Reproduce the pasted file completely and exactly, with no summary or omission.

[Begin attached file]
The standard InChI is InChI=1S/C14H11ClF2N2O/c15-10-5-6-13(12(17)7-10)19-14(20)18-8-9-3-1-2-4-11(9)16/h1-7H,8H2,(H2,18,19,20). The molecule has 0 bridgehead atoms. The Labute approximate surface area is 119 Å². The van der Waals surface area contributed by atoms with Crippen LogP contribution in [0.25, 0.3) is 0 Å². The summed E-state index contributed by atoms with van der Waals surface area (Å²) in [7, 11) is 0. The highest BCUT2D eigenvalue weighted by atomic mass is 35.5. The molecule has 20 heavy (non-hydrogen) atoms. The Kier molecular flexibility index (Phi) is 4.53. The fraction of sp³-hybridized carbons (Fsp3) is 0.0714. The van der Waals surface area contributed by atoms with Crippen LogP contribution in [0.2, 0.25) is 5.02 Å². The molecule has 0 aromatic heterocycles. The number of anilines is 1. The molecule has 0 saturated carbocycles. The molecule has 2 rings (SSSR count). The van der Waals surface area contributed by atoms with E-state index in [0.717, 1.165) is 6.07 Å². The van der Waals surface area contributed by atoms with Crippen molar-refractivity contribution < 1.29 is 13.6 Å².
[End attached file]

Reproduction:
The standard InChI is InChI=1S/C14H11ClF2N2O/c15-10-5-6-13(12(17)7-10)19-14(20)18-8-9-3-1-2-4-11(9)16/h1-7H,8H2,(H2,18,19,20). The molecule has 0 bridgehead atoms. The Labute approximate surface area is 119 Å². The van der Waals surface area contributed by atoms with Crippen LogP contribution in [0.25, 0.3) is 0 Å². The summed E-state index contributed by atoms with van der Waals surface area (Å²) in [7, 11) is 0. The highest BCUT2D eigenvalue weighted by atomic mass is 35.5. The molecule has 20 heavy (non-hydrogen) atoms. The Kier molecular flexibility index (Phi) is 4.53. The fraction of sp³-hybridized carbons (Fsp3) is 0.0714. The van der Waals surface area contributed by atoms with Crippen LogP contribution in [0.2, 0.25) is 5.02 Å². The molecule has 0 aromatic heterocycles. The number of anilines is 1. The molecule has 0 saturated carbocycles. The molecule has 2 rings (SSSR count). The van der Waals surface area contributed by atoms with E-state index in [0.717, 1.165) is 6.07 Å². The van der Waals surface area contributed by atoms with Crippen molar-refractivity contribution < 1.29 is 13.6 Å².